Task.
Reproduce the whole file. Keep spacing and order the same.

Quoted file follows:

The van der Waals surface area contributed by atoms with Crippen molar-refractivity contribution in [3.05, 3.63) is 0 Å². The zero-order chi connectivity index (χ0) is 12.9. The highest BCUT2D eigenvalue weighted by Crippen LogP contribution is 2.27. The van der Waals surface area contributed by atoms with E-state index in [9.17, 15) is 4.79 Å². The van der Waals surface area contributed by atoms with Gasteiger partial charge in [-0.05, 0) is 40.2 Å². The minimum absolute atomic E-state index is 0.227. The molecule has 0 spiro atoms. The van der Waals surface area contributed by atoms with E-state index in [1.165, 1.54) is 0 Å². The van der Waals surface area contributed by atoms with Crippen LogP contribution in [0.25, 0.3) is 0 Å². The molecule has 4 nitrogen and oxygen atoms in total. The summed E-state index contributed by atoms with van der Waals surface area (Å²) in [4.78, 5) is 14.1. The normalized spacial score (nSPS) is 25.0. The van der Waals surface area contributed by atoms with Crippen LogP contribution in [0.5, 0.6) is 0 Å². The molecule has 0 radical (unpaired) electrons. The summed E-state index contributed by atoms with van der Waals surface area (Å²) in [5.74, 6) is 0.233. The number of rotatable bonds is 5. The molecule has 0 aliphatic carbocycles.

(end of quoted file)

The van der Waals surface area contributed by atoms with Crippen molar-refractivity contribution in [3.05, 3.63) is 0 Å². The zero-order chi connectivity index (χ0) is 12.9. The highest BCUT2D eigenvalue weighted by Crippen LogP contribution is 2.27. The van der Waals surface area contributed by atoms with E-state index in [9.17, 15) is 4.79 Å². The van der Waals surface area contributed by atoms with Gasteiger partial charge in [-0.05, 0) is 40.2 Å². The minimum absolute atomic E-state index is 0.227. The molecule has 0 spiro atoms. The van der Waals surface area contributed by atoms with E-state index in [1.165, 1.54) is 0 Å². The van der Waals surface area contributed by atoms with Crippen LogP contribution in [0.25, 0.3) is 0 Å². The molecule has 4 nitrogen and oxygen atoms in total. The summed E-state index contributed by atoms with van der Waals surface area (Å²) in [4.78, 5) is 14.1. The normalized spacial score (nSPS) is 25.0. The van der Waals surface area contributed by atoms with Crippen LogP contribution in [0.5, 0.6) is 0 Å². The molecule has 0 radical (unpaired) electrons. The summed E-state index contributed by atoms with van der Waals surface area (Å²) in [5.74, 6) is 0.233. The number of rotatable bonds is 5. The molecule has 0 aliphatic carbocycles.